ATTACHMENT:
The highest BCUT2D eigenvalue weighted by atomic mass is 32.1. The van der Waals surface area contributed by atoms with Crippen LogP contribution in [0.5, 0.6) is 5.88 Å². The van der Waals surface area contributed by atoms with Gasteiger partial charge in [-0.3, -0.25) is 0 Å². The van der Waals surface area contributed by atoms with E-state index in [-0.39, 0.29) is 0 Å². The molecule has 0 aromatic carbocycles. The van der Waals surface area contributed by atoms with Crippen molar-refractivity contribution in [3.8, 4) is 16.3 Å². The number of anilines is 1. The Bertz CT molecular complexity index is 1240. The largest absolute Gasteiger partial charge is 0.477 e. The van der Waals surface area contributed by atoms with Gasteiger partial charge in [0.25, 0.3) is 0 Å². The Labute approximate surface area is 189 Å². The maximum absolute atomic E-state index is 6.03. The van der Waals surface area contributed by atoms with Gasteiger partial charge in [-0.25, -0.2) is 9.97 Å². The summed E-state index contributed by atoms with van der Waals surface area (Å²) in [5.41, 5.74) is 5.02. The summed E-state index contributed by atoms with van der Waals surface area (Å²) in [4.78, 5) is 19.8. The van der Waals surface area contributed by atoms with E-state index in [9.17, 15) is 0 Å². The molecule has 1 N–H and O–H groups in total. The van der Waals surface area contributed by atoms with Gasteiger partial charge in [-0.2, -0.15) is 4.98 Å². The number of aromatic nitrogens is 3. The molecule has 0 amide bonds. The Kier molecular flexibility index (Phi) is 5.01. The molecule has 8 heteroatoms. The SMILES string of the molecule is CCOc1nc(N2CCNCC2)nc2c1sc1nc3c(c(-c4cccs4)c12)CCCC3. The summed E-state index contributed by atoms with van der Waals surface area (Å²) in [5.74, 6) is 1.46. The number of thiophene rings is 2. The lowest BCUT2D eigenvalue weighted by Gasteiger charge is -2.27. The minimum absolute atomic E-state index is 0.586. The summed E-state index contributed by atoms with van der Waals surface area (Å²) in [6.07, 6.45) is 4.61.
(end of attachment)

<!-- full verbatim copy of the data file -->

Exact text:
The highest BCUT2D eigenvalue weighted by atomic mass is 32.1. The van der Waals surface area contributed by atoms with Crippen LogP contribution in [0.5, 0.6) is 5.88 Å². The van der Waals surface area contributed by atoms with Gasteiger partial charge in [-0.3, -0.25) is 0 Å². The van der Waals surface area contributed by atoms with E-state index in [-0.39, 0.29) is 0 Å². The molecule has 0 aromatic carbocycles. The van der Waals surface area contributed by atoms with Crippen molar-refractivity contribution in [3.8, 4) is 16.3 Å². The number of anilines is 1. The Bertz CT molecular complexity index is 1240. The largest absolute Gasteiger partial charge is 0.477 e. The van der Waals surface area contributed by atoms with Gasteiger partial charge in [0.25, 0.3) is 0 Å². The Labute approximate surface area is 189 Å². The maximum absolute atomic E-state index is 6.03. The van der Waals surface area contributed by atoms with Gasteiger partial charge in [-0.25, -0.2) is 9.97 Å². The summed E-state index contributed by atoms with van der Waals surface area (Å²) in [5.41, 5.74) is 5.02. The summed E-state index contributed by atoms with van der Waals surface area (Å²) in [4.78, 5) is 19.8. The van der Waals surface area contributed by atoms with E-state index in [9.17, 15) is 0 Å². The molecule has 1 N–H and O–H groups in total. The van der Waals surface area contributed by atoms with Gasteiger partial charge in [-0.2, -0.15) is 4.98 Å². The number of aromatic nitrogens is 3. The molecule has 0 amide bonds. The Kier molecular flexibility index (Phi) is 5.01. The molecule has 8 heteroatoms. The SMILES string of the molecule is CCOc1nc(N2CCNCC2)nc2c1sc1nc3c(c(-c4cccs4)c12)CCCC3. The summed E-state index contributed by atoms with van der Waals surface area (Å²) in [5.74, 6) is 1.46. The number of thiophene rings is 2. The lowest BCUT2D eigenvalue weighted by Gasteiger charge is -2.27. The minimum absolute atomic E-state index is 0.586. The summed E-state index contributed by atoms with van der Waals surface area (Å²) in [6.07, 6.45) is 4.61.